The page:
Three who embody faith-based justice work will lead $8 million Join the Movement appeal
Three prominent figures in American religion will lead the United Church of Christ’s new campaign to raise $8 million for racial-justice work.
The trio will be present as the UCC kicks off the campaign in an online event Thursday, Sept. 15, at 7 p.m. ET. The entire UCC is invited to “How to Grow a Movement: Invest to End Racism.” People can register for it here.
The honorary co-chairs of the Join the Movement appeal are:
- The Rev. Otis Moss III, Senior Pastor, Trinity UCC, Chicago.
- The Rev. Naomi Washingon-Leaphart, Director of Faith-Based and Interfaith Affairs, City of Philadelphia.
- The Rev. Starsky Wilson, President and CEO, Children’s Defense Fund and CDF Action Council.
All three will be online, live, for the Sept. 15 launch. In videos released in August, they explained why they agreed to lead the campaign. And they invited everyone in the UCC to join them in supporting it.
The appeal’s purposes are described here. Half of the $8 million will fund an endowment for generational work — to equip and empower churches and programs for years to come. The other half will fund current antiracism programs, new initiatives, and church growth and development over the next three to five years
The co-chairs were chosen because they embody what the initiative is all about, said Join the Movement’s leaders, UCC Minister of Racial Justice Velda Love and Curator Sharon Fennema.
Moss: ‘Transform our planet’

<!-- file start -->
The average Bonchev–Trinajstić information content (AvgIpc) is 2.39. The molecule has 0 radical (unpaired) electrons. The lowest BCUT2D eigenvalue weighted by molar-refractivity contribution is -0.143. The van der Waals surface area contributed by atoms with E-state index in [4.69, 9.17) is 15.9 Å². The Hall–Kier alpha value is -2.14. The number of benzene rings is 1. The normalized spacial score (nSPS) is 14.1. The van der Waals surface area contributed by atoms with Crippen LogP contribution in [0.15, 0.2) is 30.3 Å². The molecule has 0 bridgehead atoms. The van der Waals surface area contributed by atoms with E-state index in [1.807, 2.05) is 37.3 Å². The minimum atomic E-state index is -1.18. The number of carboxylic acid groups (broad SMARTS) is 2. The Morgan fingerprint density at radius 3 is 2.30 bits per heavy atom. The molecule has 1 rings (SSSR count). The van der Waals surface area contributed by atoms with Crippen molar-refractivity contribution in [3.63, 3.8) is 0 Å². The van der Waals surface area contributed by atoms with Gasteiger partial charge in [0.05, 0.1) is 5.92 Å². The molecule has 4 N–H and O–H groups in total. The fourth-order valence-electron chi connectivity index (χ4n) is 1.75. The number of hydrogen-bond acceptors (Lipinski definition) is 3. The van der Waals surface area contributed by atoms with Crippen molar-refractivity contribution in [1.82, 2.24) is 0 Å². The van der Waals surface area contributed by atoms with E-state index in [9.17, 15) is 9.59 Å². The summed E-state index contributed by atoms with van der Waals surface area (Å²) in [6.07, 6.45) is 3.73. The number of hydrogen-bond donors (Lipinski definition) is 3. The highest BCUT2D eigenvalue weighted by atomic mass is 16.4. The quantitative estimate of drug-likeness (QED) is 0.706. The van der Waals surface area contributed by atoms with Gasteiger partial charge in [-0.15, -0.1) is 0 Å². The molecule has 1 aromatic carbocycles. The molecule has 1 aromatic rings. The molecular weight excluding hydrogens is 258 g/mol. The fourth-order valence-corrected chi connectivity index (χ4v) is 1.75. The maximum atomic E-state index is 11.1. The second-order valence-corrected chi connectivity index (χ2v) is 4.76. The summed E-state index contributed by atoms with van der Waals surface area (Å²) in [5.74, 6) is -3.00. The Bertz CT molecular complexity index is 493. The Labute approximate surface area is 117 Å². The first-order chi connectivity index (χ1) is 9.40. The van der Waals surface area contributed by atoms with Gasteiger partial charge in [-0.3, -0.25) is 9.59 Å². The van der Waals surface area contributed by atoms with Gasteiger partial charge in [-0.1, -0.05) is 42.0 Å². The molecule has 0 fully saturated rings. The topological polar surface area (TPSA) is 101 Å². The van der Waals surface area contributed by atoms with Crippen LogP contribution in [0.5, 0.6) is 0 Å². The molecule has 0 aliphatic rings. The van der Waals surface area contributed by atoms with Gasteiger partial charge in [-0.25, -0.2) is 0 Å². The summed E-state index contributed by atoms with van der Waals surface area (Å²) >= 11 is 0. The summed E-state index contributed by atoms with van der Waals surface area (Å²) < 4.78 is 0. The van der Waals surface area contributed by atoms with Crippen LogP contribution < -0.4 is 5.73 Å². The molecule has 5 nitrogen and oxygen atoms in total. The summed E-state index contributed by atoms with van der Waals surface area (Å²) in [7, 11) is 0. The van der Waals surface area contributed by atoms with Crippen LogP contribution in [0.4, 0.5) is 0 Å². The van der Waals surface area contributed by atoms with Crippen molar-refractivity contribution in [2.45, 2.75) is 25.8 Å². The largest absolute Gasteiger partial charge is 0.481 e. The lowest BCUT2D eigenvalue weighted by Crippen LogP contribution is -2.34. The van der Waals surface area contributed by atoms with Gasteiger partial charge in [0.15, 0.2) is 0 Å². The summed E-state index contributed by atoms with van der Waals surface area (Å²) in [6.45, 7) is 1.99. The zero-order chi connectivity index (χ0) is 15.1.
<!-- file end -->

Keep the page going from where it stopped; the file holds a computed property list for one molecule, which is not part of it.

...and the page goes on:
Moss said he accepted the role “because I deeply believe in the transformation of our world.”
The UCC’s racial-justice work, he said, “is about linking love and justice together — two important values that will transform our planet, transform our hearts and transform our world.”
“But love without justice is problematic,” he said. “Love without justice simply becomes sentimentality. Justice without love can become legalism and can become brutality.”
Love said Moss has been true to those values for years. She heard him regularly when she lived in Chicago and was a Trinity member. “His commitment to social and racial justice were evident in his preaching and speaking,” she said.
Then came the murder of a Black jogger by white men in Brunswick, Ga. In May 2020 — still two weeks before the Minneapolis murder of George Floyd — Moss released “The Cross and the Lynching Tree: A Requiem for Ahmaud Arbery.” The 22-minute “sermonic movie” has more than 140,000 views on YouTube.
Love noted that Moss and Washington-Leapheart “remained key advocates during the pandemic and the Black Lives Matter protests and uprisings” surrounding the 2020 killings of Arbery, Floyd and Breonna Taylor. The two appeared in a UCC webinar on May 31, 2020, also titled “The Cross and the Lynching Tree.”
Among possible co-chairs, “these two names rose to the top of the list because they exemplify what it means to lead a movement toward racial justice,” Love said.
Washington-Leapheart: ‘Make words believable’
In her video message, Washington-Leapheart urged UCC members to back their pronouncements with dollars.
“The United Church of Christ has indeed spoken rightly,” she said. “White supremacy is sin. Black lives matter to God. Black lives matter to us. I’ve agreed to be an honorary co-chair of Join the Movement to help make our right speech righteous.